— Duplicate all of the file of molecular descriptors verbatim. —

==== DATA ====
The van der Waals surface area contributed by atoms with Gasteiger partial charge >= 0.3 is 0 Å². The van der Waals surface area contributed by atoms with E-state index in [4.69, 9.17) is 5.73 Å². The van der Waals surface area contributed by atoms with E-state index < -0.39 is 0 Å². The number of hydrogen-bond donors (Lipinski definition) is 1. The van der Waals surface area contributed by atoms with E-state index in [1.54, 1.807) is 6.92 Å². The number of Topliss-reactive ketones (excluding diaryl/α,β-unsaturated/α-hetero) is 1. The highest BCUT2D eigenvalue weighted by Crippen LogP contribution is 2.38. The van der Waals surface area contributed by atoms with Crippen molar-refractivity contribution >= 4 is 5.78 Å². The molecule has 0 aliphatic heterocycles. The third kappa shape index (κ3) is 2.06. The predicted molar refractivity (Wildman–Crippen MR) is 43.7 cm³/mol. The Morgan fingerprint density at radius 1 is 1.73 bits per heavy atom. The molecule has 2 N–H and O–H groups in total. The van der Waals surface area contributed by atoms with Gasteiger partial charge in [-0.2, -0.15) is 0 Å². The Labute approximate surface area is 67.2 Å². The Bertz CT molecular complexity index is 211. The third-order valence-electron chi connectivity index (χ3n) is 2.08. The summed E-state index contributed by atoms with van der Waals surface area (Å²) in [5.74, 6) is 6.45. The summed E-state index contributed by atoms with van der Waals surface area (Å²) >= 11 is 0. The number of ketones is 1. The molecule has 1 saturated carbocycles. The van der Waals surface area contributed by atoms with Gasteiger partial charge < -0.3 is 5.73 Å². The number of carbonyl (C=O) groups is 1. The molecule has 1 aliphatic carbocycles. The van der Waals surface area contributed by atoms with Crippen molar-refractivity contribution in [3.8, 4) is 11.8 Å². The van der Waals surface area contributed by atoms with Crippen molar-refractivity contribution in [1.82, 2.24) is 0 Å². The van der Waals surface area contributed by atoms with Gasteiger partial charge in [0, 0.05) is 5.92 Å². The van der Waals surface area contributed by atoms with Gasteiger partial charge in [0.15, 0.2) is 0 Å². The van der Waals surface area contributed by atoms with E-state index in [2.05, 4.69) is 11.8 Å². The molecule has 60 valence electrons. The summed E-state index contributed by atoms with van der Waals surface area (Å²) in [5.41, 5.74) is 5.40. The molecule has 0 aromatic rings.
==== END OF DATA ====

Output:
The van der Waals surface area contributed by atoms with Gasteiger partial charge >= 0.3 is 0 Å². The van der Waals surface area contributed by atoms with E-state index in [4.69, 9.17) is 5.73 Å². The van der Waals surface area contributed by atoms with E-state index < -0.39 is 0 Å². The number of hydrogen-bond donors (Lipinski definition) is 1. The van der Waals surface area contributed by atoms with E-state index in [1.54, 1.807) is 6.92 Å². The number of Topliss-reactive ketones (excluding diaryl/α,β-unsaturated/α-hetero) is 1. The highest BCUT2D eigenvalue weighted by Crippen LogP contribution is 2.38. The van der Waals surface area contributed by atoms with Crippen molar-refractivity contribution >= 4 is 5.78 Å². The molecule has 0 aliphatic heterocycles. The third kappa shape index (κ3) is 2.06. The predicted molar refractivity (Wildman–Crippen MR) is 43.7 cm³/mol. The Morgan fingerprint density at radius 1 is 1.73 bits per heavy atom. The molecule has 2 N–H and O–H groups in total. The van der Waals surface area contributed by atoms with Gasteiger partial charge in [-0.2, -0.15) is 0 Å². The Labute approximate surface area is 67.2 Å². The Bertz CT molecular complexity index is 211. The third-order valence-electron chi connectivity index (χ3n) is 2.08. The summed E-state index contributed by atoms with van der Waals surface area (Å²) in [5.74, 6) is 6.45. The summed E-state index contributed by atoms with van der Waals surface area (Å²) >= 11 is 0. The number of ketones is 1. The molecule has 1 saturated carbocycles. The van der Waals surface area contributed by atoms with Gasteiger partial charge < -0.3 is 5.73 Å². The number of carbonyl (C=O) groups is 1. The molecule has 1 aliphatic carbocycles. The van der Waals surface area contributed by atoms with Crippen molar-refractivity contribution in [3.8, 4) is 11.8 Å². The van der Waals surface area contributed by atoms with Crippen molar-refractivity contribution in [1.82, 2.24) is 0 Å². The van der Waals surface area contributed by atoms with Gasteiger partial charge in [0, 0.05) is 5.92 Å². The van der Waals surface area contributed by atoms with Gasteiger partial charge in [0.15, 0.2) is 0 Å². The van der Waals surface area contributed by atoms with E-state index in [2.05, 4.69) is 11.8 Å². The molecule has 60 valence electrons. The summed E-state index contributed by atoms with van der Waals surface area (Å²) in [5.41, 5.74) is 5.40. The molecule has 0 aromatic rings.